Given the liberal storage allotments and deep OS integration with OneDrive, Windows users should consider using this cloud service for all of their documents, photos, music and videos. But in doing so, you will want to configure Windows to use your OneDrive-based storage by default, and not disconnected local folders, for this data. Here’s how.
Today, Microsoft provides 15 GB of free OneDrive storage to anyone with a Microsoft account (free). But you can also purchase additional storage—100 GB is just $2 per month, for example—or get additional OneDrive storage in other ways. (See OneDrive Tip: Get Extra Storage for details.) What’s wonderful about this storage is that it’s ubiquitous: you can access anything you store in OneDrive from any modern mobile device (Android, FireOS, iOS, Windows 8+, Windows Phone) or in even more sophisticated ways on a PC or Mac.
On Windows—which is my primary concern—the capabilities are particularly sophisticated, though they’re also changing a bit as we move to Windows 10 later this year. In short, Microsoft lets you sync all or parts of your OneDrive storage with your PC, and you can choose at a folder level (or in Windows 8.1 only, at a file level), exactly which content syncs.
What this means is that you can use OneDrive as your centralized storage solution for all forms of data, and then access that content seamlessly from your PC, even when you’re offline. So you might create and edit a Word document on your PC, and then you can read or edit that document on your phone or tablet while commuting to work, on the web from your work PC, or in any other situation you might imagine.
This capability is automatic, but you can make your workflow a bit more efficient by mapping the Documents, Music, Pictures and/or Videos libraries on your PC to the corresponding folders in OneDrive. When you do, the applications you use will automatically look for relevant content in those locations, and will automatically save new content to those locations.
You can dive right in and do this for all of the available content types noted above, or just do so on a case by case basis. That is, you may simply choose to sync your documents through OneDrive—using a Documents folder in OneDrive and the Documents library on your Windows-based PC—and skip music, photos and videos. Obviously, what you choose to use and sync is up to you.
What I have done is made sure there is a top-level folder for each content type in OneDrive—Documents, Music, Pictures and Videos, respectively—that matches the corresponding library in Windows. And when one didn’t exist, I created it. You can do this on the web or in File Explorer in Windows, but given the differences in the OneDrive sync client across Windows 7, 8, 8.1 and 10, the web is the best way.
Then, unless you’re using Windows 8.1—which lets you “see” all of your OneDrive content, and not just the bits you are syncing—you will need to access OneDrive Settings using the OneDrive icon in the system tray and ensure that you are syncing the relevant OneDrive folders with your PC.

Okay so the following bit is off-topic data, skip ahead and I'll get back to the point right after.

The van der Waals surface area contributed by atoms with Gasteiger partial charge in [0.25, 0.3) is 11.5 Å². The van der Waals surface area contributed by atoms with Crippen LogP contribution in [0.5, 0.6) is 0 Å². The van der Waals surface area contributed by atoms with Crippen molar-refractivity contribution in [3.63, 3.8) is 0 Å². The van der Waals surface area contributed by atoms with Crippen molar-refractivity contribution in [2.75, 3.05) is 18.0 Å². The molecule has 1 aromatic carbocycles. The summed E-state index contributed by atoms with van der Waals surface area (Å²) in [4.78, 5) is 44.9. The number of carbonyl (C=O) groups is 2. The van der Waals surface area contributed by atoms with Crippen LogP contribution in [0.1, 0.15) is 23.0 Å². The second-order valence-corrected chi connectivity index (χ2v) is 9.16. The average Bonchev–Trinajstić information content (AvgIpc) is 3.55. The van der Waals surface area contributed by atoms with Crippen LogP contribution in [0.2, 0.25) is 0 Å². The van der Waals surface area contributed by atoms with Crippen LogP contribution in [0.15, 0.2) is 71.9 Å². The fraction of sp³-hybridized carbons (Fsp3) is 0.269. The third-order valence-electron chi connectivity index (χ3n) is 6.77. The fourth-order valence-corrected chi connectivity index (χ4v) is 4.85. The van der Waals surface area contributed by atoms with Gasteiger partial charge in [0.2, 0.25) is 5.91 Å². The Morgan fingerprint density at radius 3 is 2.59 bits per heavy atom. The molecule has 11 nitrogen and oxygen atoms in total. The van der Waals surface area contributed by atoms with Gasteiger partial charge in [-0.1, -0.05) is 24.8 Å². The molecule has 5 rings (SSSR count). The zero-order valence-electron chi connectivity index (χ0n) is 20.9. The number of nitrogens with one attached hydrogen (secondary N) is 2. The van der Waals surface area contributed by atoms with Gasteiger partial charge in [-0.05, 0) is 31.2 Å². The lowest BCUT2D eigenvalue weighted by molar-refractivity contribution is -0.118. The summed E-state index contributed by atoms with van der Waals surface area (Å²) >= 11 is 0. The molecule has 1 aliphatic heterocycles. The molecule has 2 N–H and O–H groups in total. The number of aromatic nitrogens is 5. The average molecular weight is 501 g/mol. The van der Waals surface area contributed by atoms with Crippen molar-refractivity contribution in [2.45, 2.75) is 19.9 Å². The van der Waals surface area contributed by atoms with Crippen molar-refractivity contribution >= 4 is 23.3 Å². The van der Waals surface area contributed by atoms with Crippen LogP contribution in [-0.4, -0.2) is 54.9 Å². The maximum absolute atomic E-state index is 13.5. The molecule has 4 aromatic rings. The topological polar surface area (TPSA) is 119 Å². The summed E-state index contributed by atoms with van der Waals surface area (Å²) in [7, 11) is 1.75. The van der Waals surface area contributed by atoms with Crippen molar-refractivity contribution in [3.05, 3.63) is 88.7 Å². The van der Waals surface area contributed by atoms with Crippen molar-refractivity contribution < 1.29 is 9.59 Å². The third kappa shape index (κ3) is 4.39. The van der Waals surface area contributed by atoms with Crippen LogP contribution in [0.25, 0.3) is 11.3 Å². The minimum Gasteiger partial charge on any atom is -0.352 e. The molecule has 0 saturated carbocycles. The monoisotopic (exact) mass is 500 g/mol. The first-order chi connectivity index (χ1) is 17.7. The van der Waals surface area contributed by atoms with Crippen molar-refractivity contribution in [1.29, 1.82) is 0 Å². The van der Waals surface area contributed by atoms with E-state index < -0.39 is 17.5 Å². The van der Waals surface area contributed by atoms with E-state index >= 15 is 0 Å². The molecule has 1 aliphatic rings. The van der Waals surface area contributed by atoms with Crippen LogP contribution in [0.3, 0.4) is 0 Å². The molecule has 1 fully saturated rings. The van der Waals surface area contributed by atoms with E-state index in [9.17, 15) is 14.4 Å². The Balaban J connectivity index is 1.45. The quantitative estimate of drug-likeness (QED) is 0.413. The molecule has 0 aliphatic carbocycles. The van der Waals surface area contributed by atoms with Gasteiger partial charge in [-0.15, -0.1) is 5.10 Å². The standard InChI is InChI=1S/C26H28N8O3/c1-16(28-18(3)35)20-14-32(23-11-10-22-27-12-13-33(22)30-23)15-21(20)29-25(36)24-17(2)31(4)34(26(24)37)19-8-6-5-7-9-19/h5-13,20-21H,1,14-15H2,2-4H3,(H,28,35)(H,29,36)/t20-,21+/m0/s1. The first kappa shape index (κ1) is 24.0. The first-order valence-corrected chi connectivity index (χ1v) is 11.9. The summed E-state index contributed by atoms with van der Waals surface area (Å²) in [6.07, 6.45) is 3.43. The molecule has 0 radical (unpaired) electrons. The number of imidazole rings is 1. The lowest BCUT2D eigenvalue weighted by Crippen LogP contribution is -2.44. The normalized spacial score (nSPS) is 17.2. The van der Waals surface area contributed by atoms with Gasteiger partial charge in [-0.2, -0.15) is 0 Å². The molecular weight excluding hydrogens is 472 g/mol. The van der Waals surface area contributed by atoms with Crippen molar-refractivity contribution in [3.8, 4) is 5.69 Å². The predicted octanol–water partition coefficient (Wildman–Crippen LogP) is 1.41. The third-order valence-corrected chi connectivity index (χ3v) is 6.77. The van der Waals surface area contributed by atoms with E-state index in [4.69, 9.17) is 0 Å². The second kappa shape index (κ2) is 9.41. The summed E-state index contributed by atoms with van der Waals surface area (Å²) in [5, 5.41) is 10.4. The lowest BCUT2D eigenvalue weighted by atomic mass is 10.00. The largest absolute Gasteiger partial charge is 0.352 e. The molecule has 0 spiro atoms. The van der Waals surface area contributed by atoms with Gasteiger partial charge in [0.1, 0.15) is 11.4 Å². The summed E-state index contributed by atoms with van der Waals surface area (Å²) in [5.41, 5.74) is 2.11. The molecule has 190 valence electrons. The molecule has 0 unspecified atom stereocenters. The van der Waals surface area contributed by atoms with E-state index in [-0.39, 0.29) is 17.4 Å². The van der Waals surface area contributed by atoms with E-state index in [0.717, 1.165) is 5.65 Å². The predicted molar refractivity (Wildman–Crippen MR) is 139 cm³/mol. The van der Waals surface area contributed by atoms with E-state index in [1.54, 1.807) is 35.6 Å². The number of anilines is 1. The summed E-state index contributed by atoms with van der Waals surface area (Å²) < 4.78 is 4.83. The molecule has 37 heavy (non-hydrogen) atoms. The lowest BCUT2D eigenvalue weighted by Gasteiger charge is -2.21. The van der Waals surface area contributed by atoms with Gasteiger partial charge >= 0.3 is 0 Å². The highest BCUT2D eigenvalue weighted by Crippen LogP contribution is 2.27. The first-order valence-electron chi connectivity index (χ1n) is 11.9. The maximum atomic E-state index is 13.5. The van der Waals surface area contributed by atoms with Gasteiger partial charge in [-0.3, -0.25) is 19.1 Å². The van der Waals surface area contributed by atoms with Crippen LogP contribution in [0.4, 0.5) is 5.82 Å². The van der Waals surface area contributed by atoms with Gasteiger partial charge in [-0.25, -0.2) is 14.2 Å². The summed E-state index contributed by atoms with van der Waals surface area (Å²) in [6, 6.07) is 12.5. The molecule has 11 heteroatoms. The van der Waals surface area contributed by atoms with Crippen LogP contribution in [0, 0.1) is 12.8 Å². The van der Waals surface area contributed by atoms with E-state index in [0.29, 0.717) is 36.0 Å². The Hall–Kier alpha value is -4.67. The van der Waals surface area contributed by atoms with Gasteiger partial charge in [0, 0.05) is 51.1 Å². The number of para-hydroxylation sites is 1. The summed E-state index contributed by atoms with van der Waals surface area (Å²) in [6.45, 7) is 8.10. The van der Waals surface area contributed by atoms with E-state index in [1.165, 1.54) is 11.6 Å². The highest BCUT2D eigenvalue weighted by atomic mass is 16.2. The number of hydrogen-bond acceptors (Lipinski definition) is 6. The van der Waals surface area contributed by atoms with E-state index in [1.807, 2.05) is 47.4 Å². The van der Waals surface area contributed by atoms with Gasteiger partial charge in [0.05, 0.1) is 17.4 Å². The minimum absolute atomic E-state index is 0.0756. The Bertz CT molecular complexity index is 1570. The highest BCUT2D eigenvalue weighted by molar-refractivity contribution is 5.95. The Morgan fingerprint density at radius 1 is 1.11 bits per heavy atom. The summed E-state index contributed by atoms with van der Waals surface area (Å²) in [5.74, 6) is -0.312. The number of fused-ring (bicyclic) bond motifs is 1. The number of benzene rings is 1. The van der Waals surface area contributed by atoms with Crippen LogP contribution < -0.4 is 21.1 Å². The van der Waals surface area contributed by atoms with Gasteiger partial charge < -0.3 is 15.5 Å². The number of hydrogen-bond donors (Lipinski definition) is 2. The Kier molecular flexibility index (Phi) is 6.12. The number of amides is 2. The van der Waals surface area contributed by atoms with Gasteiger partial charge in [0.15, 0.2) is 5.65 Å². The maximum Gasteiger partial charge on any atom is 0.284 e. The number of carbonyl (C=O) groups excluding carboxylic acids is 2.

With that done, you can map each library to the appropriate OneDrive folder. Depending on which version of Windows you’re using, you may not actually see a Libraries entry in the File Explorer navigation pane. If this is the case, you can always find the Libraries interface by tapping the little drop-down next to the left-most icon in the File Explorer address bar and choosing Libraries from the menu that appears.
When you do so, Libraries appears.
From here, you can configure each library in turn. As an example, let’s look at the Documents library. By default, the Documents library points to two physical locations on your PC’s hard drive: your personal Documents folder (C:\Users\your user name\Documents) and some other folder (Public Documents, perhaps, or perhaps even the Document folder in your OneDrive depending on what you’ve previously installed). To change this, right-click Documents and choose Properties from the pop-up menu.
What you change here will depend on your needs. At the very least, I recommend adding the OneDrive-based Documents folder to the list of library locations (via the Add button) if it’s not there already and then setting the default Save and Public Save locations to that folder (in OneDrive, and not in your user profile). You may also want to remove your personal Documents folder (and/or the Public Documents folder, if it’s there) from the list.
Now, when you open or save from most document-based apps—like Notepad—this is the location that will come up by default in the File Open/Save/Save As dialog. (The one weird exception might be Microsoft Office, depending on which version you’re using. I’ll look at that one separately soon.)
Here’s how the Documents library looks in File Explorer now.
And you can and should do this for the Music, Pictures and Videos libraries as you wish. I do so, though on my desktop PC I leave a local location (D:\Videos) as a location for the Videos library too.